SERMON PAGE ONE
Text: Numbers 13:26-33; 14:6-10; 20-25; Deuteronomy 1:34-36; Joshua 15:13-19
Title: Caleb: Faith and Focus Despite Disappointment
I. “Having surrounded all the difficulties of the dreary and barren wilderness [with its
obstacles], we find the Israelites now encamped at Kadesh. On the southern borders
of Canaan, and having but a few leagues of travel before entering it.”
A. They are so close to the promised land.
1. Something goes wrong. They enter and see the land and its inhabitants. A group of men are allowed a privilege that Moses, the great leader, would not be allowed to have.
2. Their report, instead of faith in God’s revelation, stifles the history of the nation.
a. All of the men but two give a bad report, one we will look at today.
II. In the Bible there are many names we recognize like Moses and David.
A. There are those personalities that, while not as well known, are important and
honored by God.
B. One of them is Caleb and the way to meet and understand him is to read about his
experience in life.
III. We meet Caleb when the spies are sent into the land of Canaan.
A. His name is not first on the list, nor last; just one name among the others, nothing
to distinguish him at the time; but the privilege of being one of the selected men.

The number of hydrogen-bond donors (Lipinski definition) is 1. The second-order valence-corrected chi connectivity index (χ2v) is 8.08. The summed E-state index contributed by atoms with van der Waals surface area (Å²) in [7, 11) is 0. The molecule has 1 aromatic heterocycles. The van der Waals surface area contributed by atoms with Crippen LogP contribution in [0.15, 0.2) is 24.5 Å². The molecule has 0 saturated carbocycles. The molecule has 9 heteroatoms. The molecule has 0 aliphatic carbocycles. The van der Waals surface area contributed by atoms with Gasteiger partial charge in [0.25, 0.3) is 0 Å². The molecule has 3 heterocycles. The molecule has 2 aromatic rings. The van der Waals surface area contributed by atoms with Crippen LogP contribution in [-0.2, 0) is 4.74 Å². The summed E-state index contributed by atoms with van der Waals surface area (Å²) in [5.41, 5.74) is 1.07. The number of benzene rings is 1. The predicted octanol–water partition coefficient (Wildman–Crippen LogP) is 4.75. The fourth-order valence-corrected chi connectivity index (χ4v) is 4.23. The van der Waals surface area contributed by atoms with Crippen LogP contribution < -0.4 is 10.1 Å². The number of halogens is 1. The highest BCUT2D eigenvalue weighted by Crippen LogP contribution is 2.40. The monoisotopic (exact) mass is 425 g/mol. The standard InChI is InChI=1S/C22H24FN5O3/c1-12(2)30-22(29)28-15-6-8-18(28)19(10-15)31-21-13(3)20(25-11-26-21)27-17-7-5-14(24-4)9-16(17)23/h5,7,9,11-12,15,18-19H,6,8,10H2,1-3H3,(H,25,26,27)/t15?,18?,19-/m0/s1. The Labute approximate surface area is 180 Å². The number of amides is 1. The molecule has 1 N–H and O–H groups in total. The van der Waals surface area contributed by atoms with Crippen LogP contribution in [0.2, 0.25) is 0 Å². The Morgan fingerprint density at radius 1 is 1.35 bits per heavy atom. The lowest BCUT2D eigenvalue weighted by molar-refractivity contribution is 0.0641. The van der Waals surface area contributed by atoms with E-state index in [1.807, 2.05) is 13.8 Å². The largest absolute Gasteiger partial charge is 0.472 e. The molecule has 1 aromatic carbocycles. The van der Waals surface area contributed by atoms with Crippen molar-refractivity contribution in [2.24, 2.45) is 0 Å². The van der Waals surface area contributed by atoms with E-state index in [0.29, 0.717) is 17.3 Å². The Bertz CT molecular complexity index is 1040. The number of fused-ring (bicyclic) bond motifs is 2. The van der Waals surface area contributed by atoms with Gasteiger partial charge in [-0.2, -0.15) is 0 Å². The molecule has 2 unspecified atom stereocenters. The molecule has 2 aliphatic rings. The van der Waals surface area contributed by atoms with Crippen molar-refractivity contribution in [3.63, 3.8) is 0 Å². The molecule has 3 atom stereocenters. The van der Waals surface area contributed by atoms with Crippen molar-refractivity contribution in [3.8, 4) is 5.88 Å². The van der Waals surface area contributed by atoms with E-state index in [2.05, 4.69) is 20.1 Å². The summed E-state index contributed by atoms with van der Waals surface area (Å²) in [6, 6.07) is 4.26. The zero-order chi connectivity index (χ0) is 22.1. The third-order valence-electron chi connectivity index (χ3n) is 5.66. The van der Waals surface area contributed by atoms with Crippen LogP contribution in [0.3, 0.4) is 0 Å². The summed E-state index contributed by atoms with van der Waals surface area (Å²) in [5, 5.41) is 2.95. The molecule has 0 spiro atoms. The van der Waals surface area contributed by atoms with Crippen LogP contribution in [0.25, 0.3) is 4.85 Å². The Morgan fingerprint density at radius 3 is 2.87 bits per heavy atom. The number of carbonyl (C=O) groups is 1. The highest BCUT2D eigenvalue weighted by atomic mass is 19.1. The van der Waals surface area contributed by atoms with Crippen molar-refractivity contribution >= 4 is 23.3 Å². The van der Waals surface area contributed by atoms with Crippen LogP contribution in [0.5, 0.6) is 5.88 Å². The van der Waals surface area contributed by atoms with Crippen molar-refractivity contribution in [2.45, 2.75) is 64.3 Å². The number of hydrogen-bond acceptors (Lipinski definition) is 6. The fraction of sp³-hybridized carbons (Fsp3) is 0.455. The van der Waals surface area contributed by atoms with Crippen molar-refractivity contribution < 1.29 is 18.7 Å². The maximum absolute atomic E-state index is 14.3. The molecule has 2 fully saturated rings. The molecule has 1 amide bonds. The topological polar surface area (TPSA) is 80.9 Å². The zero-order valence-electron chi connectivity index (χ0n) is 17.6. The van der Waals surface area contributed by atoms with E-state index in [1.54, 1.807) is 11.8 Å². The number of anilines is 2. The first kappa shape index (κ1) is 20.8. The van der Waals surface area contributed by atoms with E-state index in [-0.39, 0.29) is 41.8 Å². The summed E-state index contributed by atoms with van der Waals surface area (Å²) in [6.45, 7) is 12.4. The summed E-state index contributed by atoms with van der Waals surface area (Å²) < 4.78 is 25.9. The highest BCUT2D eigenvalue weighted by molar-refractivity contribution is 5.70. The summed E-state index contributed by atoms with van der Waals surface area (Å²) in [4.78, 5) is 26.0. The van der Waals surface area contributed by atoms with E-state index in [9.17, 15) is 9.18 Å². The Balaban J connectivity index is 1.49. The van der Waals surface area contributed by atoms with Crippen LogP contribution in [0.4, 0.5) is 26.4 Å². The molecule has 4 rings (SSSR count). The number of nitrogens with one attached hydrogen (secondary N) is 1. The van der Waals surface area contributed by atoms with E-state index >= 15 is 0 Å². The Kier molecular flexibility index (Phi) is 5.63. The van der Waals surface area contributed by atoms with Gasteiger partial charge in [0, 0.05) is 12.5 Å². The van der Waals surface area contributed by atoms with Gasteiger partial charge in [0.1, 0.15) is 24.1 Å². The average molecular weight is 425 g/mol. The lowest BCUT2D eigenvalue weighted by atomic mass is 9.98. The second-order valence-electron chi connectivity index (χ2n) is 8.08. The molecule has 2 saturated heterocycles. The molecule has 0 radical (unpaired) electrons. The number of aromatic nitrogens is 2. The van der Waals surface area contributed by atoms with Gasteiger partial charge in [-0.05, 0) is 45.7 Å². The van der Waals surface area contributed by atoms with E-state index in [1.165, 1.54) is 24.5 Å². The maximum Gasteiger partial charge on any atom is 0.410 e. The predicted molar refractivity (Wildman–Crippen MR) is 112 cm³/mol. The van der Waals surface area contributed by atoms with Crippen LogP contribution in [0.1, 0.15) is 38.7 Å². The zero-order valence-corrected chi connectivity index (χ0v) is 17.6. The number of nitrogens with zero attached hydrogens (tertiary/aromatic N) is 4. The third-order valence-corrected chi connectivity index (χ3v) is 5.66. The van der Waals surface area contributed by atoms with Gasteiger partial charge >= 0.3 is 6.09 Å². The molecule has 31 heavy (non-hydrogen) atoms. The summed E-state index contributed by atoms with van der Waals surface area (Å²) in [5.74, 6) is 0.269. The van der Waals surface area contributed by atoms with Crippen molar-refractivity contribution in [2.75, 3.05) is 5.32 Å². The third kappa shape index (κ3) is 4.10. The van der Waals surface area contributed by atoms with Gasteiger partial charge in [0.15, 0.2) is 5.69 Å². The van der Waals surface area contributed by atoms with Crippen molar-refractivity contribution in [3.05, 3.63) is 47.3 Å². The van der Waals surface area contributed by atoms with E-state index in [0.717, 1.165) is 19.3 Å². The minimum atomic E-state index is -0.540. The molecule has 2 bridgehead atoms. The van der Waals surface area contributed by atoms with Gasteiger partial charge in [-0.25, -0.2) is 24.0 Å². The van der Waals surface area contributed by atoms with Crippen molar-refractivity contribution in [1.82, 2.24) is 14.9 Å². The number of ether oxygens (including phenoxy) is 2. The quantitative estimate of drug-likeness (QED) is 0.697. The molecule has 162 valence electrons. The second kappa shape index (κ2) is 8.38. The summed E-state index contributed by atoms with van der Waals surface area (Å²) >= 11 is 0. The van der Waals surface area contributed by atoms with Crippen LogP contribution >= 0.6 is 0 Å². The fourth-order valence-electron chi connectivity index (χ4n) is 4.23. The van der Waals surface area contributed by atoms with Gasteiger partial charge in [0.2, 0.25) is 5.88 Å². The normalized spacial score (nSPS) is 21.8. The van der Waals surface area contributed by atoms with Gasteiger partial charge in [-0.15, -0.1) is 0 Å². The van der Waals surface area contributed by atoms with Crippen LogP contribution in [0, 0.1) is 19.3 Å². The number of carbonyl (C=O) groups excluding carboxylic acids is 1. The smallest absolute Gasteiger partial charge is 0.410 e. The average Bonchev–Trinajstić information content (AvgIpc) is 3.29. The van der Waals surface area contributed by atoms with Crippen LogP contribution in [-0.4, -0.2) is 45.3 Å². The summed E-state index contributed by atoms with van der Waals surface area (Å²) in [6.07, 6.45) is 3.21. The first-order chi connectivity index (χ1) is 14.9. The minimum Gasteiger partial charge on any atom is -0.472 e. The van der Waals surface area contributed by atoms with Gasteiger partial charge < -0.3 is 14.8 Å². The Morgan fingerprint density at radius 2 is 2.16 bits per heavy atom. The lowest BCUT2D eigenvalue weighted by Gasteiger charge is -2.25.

B. We read, “And the LORD said, “Send men to spy out the land of Canaan, which I
am giving to the children of Israel; from each tribe of their fathers you shall send a
man, every one a leader among them.”
1. God invites the nation to see the land before they enter. The Lord’s gift will be
sufficient, even more than sufficient, bountiful.
C. In Deuteronomy 5 we read that the people make the suggestion about spying out
the land. Scholars tell us that the order should be seen this way. The people
approach Canaan. They request the spies and that is evidence of their hesitation.
God then tells Moses to send the spies, as an act of mercy to the people’s fear.
1. Certainly they will see the Divine promise verified.
IV. That is not what happened. Forgetting the promise of God, the spies see the
obstacles. Notice that while they admit the goodness of the land, they focus on the
giants; the idea of the giants no doubt an exaggeration. Later in history the Israelites
will enter the land and the giants will be few and far between.
A. They brought back crops and samples of produce.
1. “It truly flows with milk and honey,” they say.
B. Then the word “nevertheless” is stated, the conjunction that changes the
complexion of the report.
C. They mention the inhabitants.
1. There are two words for ‘giant’ in Hebrew. There is the Rephaim which can
translated as ‘giant’ but refers to a tall person or unusual height.
2. The second word is ‘Nephilim’ and this has a darker meaning, a more
a. The Nephilim were more than just tall people, some believe they were a